A sunny July morning drew me into a cool ravine in Iowa’s Loess Hills. I had a job to do, at least my colleagues did. My taxonomic skills are easily eclipsed; botanizing fell squarely on the shoulders of those with sufficient expertise. I was no less happy to be confused under that verdant chaos of snakeroot, bloodroot, goosefoot, virgin’s bower, maiden’s hair, jack-in-the-pulpit, licorice, fleabane, tick trefoil, clearweed, bittersweet, honeysuckle, bedstraw, bell-flower, oxalis, oak, basswood, ironwood, walnut, bladdernut, coffee-tree, ash, and others too numerous to name or master. That morning is best described with the words of Richard Jefferies: “There is no enough in nature. It is one vast prodigality. It is a feast. There is no economy: it is all one immense extravagance.” That deep ravine was an immense, extravagant, prodigal feast.

The ‘Better World’ Hypothesis: Reflections on the People’s Climate March

By Reverend Kimberly C. Morrow

I needed a good sign.

My fourteen-year-old daughter and I had traveled 1,300 miles from Lincoln, Nebraska, to the epicenter of throbbing Manhattan to take part in the People’s Climate March. I knew that photographers like good signs, and we all wanted great media coverage. I needed a short, pithy statement that encapsulated my theological stance on the climate crisis.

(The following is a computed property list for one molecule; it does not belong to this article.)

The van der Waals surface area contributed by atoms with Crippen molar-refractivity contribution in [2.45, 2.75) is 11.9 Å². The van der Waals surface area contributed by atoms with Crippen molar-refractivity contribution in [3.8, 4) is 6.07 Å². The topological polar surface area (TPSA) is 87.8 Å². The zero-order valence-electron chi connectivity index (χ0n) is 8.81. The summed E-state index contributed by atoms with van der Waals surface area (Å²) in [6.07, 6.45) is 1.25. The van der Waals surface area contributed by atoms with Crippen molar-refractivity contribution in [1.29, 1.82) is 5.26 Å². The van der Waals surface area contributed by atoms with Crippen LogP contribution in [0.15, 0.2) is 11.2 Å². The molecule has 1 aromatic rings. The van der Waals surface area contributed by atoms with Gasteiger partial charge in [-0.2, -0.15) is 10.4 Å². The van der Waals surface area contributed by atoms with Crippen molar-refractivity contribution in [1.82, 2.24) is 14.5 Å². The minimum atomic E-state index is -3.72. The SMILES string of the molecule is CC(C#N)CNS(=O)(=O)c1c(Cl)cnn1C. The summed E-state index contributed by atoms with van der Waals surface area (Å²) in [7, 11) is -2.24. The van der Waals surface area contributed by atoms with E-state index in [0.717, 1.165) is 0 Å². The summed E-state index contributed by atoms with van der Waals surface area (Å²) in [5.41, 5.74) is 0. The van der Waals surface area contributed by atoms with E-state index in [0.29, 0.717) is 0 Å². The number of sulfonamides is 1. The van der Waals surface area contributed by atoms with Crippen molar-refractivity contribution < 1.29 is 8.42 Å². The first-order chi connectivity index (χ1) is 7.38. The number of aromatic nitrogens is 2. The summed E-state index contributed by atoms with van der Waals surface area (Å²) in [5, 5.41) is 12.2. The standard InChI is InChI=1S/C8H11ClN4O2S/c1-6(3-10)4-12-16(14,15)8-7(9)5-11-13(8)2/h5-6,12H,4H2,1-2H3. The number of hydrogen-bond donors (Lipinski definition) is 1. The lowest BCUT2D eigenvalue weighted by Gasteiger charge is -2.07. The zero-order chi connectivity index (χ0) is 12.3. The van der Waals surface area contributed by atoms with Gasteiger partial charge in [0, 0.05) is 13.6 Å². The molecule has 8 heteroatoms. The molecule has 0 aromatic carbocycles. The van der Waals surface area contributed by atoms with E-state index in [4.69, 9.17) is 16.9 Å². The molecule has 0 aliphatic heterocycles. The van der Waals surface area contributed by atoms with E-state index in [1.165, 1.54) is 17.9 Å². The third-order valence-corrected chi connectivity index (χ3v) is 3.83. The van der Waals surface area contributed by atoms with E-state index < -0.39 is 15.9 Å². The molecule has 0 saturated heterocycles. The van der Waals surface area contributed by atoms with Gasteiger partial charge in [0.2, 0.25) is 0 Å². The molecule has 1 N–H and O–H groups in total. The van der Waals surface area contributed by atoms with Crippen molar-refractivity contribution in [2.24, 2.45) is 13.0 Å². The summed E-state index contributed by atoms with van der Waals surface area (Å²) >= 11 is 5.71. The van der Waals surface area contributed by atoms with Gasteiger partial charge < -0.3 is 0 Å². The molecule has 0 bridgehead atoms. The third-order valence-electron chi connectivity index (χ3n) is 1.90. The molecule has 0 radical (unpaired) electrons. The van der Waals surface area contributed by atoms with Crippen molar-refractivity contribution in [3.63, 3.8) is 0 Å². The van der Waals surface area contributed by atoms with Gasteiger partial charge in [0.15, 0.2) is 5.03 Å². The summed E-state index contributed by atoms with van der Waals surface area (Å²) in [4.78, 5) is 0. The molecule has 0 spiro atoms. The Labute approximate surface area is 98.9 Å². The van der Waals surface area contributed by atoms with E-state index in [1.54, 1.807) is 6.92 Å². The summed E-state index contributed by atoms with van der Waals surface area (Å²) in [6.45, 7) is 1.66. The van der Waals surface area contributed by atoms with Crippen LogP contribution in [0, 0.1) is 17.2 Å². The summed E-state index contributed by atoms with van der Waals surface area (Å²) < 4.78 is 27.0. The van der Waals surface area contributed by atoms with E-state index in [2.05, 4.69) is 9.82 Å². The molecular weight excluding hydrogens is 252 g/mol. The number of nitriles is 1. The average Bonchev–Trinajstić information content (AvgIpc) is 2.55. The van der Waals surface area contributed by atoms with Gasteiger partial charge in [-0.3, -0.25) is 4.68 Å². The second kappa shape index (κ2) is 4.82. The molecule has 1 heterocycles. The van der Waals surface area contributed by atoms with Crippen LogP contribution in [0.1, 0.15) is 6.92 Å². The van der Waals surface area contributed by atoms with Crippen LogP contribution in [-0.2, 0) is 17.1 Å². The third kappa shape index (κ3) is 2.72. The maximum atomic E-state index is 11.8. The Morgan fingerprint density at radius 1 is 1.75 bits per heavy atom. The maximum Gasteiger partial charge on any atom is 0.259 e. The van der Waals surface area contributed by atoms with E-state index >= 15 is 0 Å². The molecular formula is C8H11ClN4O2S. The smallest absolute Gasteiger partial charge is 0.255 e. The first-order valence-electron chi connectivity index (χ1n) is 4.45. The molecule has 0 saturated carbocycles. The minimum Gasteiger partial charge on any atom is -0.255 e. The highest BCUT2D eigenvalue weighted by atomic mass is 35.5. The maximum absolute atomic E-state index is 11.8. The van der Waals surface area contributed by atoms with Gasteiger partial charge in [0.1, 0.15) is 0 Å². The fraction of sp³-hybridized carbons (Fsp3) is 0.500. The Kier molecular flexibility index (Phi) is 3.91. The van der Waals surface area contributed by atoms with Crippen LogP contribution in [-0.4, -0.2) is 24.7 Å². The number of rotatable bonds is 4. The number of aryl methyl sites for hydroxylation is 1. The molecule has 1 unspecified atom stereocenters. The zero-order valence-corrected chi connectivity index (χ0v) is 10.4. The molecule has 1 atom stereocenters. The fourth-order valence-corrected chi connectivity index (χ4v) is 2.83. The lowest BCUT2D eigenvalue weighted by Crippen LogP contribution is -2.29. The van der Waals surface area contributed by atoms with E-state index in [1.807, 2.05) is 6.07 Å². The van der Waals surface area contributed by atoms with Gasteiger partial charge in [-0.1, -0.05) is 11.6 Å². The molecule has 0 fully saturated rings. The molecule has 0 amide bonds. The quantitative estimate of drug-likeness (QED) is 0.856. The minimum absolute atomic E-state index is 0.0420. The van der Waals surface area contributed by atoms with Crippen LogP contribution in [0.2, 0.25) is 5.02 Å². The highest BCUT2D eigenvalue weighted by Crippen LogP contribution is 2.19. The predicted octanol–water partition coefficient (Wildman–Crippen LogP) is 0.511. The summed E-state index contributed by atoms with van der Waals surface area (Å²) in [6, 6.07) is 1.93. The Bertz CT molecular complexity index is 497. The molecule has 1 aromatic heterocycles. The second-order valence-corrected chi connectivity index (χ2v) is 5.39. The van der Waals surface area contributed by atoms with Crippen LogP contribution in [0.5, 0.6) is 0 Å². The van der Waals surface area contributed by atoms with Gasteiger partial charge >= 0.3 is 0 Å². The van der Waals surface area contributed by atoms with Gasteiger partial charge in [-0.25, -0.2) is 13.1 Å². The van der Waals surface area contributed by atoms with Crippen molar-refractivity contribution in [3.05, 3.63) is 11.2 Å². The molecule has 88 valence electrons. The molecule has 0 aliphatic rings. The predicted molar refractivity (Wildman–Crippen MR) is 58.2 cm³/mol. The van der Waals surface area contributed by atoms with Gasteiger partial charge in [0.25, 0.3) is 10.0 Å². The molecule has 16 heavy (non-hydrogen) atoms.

Roadside Caterpillar

By Kelly Madigan

After you search a hundred milkweed plants or so for caterpillars, you begin to pick up on the telltale signs that they are occupying a particular stem. Frass, primarily. Which is just another word for poop, which itself is another word for excrement. Caterpillars are voracious, and all that input means there must be some output, which looks like miniature kibble, dry and squareish, and it tends to collect on the leaf or leaves below the place where the fellow is munching. While the cat’ herself might be on the underside of the leaf, the frass is always on the top side, easily seen, and gives her location away.